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Trump Faces Challenges In Court Congress Over Emergency Declaration; 1,000 ISIS Fighters Likely Have Fled Syria Into Iraq; USAID Planes Deliver Aid To Venezuela Border; Kaepernick's Attorney Predicts He Will Soon Sign NFL Contract; Aurora Man Has Built 26,579 Crosses For Gun Violence Victims. Aired 3-4p ET

Aired February 17, 2019 - 15:00   ET


[15:00:00] FREDRICKA WHITFIELD, CNN ANCHOR: Democrats vowing to fight the declaration in court and in Congress, Republicans remaining divided on the President's move to bypass Congress to fund his border wall. But Democrats say the President's national emergency is unconstitutional. Today the President's supporters are arguing the declaration is needed to deal with the border crisis.


STEPHEN MILLER, SENIOR WHITE HOUSE POLICY ADVISER: What the President was saying is, is that like past presidents he could choose to ignore this crisis, choose to ignore this emergency as others have, but that's not what he's going to do.

CHRIS WALLACE, HOST, FOX NEWS: If they pass a resolution of disapproval, will the President veto that, which would be the first veto of his presidency?

MILLER: Well, obviously, the President is going to protect his national emergency declaration, Chris?

WALLACE: So yes, he will veto?

MILLER: He is going to protect his national emergency declaration guaranteed.


WHITFIELD: CNN White House Reporter Sarah Westwood is in West Palm Beach, Florida, not far from where the President is spending the weekend. So, Sarah, the -- it does appear to be signaling that the White House is ready to fight for this declaration.

SARAH WESTWOOD, CNN WHITE HOUSE REPORTER: That's right, Fred. The White House is maintaining that they're prepared to defend this national emergency declaration against challenges from Capitol Hill from the courts. White House officials maintain that the declaration was crafted over the past few weeks and months with these expected legal challenges in mind that they expected that they would have to defend this declaration from groups suing to challenge the constitutionality of the order. And obviously landowners along the southern border, they will be suing the administration to try to prevent the government from using eminent domain to seize their lands once it comes time to start actually building the physical border barrier.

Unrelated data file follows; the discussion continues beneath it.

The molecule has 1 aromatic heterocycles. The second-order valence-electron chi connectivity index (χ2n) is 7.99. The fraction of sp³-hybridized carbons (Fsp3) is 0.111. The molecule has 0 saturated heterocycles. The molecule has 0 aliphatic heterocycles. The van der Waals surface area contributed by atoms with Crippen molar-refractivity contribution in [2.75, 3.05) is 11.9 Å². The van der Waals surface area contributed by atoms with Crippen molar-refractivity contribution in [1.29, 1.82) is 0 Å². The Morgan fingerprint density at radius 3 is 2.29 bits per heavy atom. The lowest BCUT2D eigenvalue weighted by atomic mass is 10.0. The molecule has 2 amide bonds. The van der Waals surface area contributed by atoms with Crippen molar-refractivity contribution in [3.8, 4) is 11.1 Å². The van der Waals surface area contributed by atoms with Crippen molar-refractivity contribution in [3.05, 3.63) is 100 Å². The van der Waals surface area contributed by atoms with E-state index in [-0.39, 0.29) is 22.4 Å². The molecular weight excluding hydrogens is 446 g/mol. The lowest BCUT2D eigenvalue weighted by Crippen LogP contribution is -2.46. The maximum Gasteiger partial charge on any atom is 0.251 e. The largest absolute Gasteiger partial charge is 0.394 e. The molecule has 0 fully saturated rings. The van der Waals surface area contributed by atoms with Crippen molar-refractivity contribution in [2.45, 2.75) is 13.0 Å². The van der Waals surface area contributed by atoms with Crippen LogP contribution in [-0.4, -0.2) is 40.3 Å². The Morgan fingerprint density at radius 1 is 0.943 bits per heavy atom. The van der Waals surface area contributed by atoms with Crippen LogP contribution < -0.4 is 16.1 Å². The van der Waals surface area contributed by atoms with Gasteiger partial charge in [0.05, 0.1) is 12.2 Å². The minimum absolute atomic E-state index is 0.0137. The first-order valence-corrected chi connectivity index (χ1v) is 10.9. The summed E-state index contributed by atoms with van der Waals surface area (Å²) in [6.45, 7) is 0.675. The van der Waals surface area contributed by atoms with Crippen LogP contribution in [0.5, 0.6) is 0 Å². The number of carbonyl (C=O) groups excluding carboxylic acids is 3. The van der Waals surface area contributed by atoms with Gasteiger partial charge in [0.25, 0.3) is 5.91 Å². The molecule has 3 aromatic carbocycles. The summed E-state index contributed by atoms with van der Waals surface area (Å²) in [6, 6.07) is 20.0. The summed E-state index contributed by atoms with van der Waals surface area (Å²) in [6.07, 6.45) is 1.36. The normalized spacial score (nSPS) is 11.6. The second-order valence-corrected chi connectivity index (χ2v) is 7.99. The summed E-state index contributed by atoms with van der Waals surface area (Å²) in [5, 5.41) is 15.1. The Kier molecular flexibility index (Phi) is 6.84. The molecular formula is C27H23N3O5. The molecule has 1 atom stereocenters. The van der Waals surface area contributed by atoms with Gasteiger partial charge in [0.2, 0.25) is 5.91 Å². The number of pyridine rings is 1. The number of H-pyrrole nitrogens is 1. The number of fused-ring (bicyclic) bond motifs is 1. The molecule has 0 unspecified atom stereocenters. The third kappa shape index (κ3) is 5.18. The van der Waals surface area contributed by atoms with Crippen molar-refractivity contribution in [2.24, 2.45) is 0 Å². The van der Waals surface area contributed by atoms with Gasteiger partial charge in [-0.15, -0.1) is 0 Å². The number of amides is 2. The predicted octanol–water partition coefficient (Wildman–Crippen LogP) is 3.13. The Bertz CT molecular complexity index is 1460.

And on Capitol Hill, House Democrats are already vowing to pursue a resolution of disapproval to try to stop the President from accessing federal funds using this emergency declaration, and there could be some support for that kind of move in the Senate. Obviously, there are Republicans who have long expressed concerns about the idea of using a national emergency declaration, the kind of precedent that would set. And Democrats, of course, have been opposed to the President building the wall by any means this entire time.

Now, we just heard Stephen Miller hint that the President could use his veto power to try to stop that declaration, but thus there are other things that Congress can do. For example, the House Judiciary Committee already saying it plans to investigate the process that led up to this investigation. Chairman Jerrold Nadler, a Democrat, saying he plans to hold hearings about this national emergency declaration.